Senate Minority Leader Charles E. Schumer proclaimed confidence Wednesday in Democrats’ prospects in the midterm elections, while disclosing he had reached out to a major party draw for help — former president Barack Obama.
In an interview with The Washington Post, Schumer (D-N.Y.) asserted that the number of states in which Democrats are playing defense has narrowed, though he declined to identify them. The Democrats are defending 26 Senate seats in November, including two held by independents who caucus with them, while the GOP has only nine seats on the ballot.
At the same time, Schumer dismissed any concerns about Sen. Robert Menendez’s surprisingly lackluster performance in Tuesday’s primary in New Jersey, in which a little-known Democratic primary challenger won nearly 40 percent of the vote while barely campaigning.
Schumer declined to elaborate on specific Senate battlegrounds, instead arguing that the political thinking that favors Senate Republicans in the midterm elections is off-base and that the campaigns are much closer than expected.
“I think the conventional wisdom that it’s next to impossible or a steep climb is wrong,” Schumer said Wednesday in the interview. He continued, “If you look at each state’s public polling, you’d see much different results than the idea that it’s next to impossible.”
The Democratic leader said he has asked Obama to help the party try to retake the majority.
“I've asked him to be involved in certain ways, and he’s been very amenable,” Schumer said. He declined to specify what he urged Obama to do, but an individual familiar with the discussion said Schumer has requested the former president’s help with fundraising.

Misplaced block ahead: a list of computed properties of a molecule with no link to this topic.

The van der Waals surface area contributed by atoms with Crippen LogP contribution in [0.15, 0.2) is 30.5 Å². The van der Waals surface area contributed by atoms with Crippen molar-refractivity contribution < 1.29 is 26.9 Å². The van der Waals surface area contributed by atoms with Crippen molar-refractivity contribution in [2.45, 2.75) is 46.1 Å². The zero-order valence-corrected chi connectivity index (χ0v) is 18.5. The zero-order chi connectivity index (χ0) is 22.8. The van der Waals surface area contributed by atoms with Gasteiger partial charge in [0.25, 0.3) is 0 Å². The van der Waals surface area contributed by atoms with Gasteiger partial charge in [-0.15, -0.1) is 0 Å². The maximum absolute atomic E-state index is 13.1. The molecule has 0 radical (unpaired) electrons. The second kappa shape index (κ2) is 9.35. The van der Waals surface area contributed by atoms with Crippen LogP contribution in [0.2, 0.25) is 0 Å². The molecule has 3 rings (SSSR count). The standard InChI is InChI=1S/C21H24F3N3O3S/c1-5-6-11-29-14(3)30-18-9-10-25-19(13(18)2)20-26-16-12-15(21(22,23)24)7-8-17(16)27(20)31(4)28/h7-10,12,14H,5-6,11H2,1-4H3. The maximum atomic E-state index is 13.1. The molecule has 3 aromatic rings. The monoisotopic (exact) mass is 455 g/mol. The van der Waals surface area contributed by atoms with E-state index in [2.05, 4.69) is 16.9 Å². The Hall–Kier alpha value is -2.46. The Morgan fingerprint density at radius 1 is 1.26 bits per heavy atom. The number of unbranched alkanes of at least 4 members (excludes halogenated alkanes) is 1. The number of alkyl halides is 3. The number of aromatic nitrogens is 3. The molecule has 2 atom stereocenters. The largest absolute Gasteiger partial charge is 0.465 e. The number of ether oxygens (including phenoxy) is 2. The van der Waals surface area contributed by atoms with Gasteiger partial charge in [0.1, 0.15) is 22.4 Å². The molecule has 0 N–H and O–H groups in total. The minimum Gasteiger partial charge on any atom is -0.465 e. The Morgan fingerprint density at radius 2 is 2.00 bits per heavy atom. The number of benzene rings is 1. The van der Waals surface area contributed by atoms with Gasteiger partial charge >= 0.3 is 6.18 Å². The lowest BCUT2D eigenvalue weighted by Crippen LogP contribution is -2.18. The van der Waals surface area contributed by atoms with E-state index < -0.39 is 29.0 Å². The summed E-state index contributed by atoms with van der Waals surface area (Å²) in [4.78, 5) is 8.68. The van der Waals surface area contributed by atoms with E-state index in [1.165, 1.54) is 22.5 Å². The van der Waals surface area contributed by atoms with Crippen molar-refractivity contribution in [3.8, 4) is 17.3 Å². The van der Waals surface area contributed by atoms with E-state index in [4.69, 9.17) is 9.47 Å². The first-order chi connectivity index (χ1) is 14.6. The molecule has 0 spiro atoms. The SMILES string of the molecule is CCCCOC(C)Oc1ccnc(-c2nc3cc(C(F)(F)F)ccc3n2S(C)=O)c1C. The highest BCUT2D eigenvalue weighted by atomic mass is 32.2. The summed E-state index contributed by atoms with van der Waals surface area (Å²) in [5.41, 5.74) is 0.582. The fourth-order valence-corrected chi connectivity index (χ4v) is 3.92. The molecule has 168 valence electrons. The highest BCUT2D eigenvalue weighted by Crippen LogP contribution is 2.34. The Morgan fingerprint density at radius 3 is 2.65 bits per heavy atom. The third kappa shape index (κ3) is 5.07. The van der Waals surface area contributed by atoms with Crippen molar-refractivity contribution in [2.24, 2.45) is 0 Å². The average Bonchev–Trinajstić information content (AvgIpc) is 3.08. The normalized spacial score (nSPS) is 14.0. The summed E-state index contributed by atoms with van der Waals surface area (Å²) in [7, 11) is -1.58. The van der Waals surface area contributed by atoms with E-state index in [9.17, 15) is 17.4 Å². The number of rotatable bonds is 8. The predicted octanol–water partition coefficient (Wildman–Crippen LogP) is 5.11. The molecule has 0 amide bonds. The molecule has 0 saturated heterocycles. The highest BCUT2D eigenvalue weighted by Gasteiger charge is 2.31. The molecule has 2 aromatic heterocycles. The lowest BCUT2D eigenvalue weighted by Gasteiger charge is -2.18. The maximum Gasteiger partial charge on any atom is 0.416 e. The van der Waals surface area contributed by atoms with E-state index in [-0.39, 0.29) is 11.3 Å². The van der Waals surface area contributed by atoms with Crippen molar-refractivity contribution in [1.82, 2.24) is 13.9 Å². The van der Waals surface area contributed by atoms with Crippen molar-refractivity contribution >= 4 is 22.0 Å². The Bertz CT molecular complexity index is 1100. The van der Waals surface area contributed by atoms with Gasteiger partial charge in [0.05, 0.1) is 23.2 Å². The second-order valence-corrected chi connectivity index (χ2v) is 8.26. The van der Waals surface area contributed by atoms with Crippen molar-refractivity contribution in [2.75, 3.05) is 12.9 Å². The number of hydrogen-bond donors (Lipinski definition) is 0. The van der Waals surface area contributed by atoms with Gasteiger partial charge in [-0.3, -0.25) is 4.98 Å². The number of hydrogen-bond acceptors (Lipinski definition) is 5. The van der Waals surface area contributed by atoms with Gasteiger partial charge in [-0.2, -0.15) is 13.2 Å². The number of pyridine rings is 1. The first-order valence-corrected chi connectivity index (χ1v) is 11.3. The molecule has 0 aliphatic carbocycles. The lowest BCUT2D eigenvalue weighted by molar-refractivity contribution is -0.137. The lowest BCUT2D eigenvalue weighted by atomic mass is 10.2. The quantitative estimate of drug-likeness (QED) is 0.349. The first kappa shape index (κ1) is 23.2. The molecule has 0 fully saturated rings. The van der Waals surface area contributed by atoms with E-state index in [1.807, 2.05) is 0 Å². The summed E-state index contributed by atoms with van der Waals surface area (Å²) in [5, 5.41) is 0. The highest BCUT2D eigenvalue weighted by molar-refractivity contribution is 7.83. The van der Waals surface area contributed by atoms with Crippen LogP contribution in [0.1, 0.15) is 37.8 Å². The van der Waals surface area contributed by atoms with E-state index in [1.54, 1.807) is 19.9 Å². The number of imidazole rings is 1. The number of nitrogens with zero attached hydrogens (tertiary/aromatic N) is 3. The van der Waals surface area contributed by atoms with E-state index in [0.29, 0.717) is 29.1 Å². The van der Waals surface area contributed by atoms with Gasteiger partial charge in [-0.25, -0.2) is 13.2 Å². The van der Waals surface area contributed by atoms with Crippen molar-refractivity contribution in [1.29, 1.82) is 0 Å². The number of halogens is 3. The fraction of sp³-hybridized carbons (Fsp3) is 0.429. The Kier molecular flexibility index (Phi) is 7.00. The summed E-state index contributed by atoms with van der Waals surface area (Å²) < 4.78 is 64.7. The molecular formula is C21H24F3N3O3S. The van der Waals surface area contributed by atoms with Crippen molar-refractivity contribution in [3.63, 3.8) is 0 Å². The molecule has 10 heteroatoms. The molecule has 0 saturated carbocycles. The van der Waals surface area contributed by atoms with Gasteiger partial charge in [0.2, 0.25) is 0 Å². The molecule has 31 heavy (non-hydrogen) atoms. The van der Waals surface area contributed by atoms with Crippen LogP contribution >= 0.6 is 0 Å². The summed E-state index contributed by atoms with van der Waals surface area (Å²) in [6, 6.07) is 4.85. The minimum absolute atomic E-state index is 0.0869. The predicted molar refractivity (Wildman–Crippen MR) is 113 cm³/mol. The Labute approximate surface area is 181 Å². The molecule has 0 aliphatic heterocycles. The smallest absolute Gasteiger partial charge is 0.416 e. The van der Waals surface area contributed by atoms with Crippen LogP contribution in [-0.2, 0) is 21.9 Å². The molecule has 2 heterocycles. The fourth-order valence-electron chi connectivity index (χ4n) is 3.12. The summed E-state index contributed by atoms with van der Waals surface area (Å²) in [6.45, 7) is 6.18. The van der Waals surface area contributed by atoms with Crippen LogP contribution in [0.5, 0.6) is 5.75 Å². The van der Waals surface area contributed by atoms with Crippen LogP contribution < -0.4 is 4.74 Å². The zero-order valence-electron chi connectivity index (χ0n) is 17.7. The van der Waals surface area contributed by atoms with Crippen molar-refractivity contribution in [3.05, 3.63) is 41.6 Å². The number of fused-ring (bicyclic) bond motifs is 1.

Obama has already waded into the battle for the Senate, endorsing Sen. Dianne Feinstein (D-Calif.) against her liberal primary challenger and raising money for Sen. Claire McCaskill (D-Mo.). As for campaigning directly with Democratic senators, Schumer said he would leave the decision up to individual candidates.
Asked whether former president Bill Clinton and Hillary Clinton should campaign for Democratic candidates, Schumer declined to offer an opinion.
“It’s up to each candidate if they want them or don’t want them,” he said.
Democrats are battling to regain control of the Senate but have been handicapped by a political map that largely favors Republicans, who now hold a 51-to-49 majority.
Ten Democratic senators are running for reelection in states that voted for Donald Trump in 2016, often by double digits, and Democrats have comparatively few areas to go on offense and take Republican seats.
In the past six months, however, those 10 states have largely dwindled down to four remaining major battlegrounds where the polls show neck-and-neck races, Schumer said. He declined to identify those races.
“When we started, in the 10 states that went for Trump where we have Democratic incumbents, about six months ago, three of them we said we’re nicely ahead,” Schumer said. “Doesn’t mean they’re foregone conclusions, but they’re no longer neck-and-neck races. And two months ago, we knocked off another three. So now there are only four of those left that are neck-and-neck.”
Democrats working to win the Senate majority have concluded that the four most worrisome states they have to defend are Florida, Indiana, Missouri and North Dakota.
“We have very strong candidates, and they’re identified with their states,” Schumer said. “They have strong personalities, but their personalities are not just nice and charming and all nice. They are known as, you know, people who represent their states above all.”
In a recent interview with The Post, Senate Majority Leader Mitch McConnell (R-Ky.) recently highlighted the nine states he thinks will decide the battle for the majority: Arizona, Florida, Indiana, Missouri, Montana, Nevada, North Dakota, Tennessee and West Virginia.
Schumer defended Menendez’s performance Tuesday, saying he did “just fine” in the primary.
“Menendez works really hard for New Jersey, and when they find out that Mr. [Bob] Hugin embraces Trump and was an executive of a drug company that raised prices and got into all kinds of trouble . . . he’s not going to win that race,” Schumer said.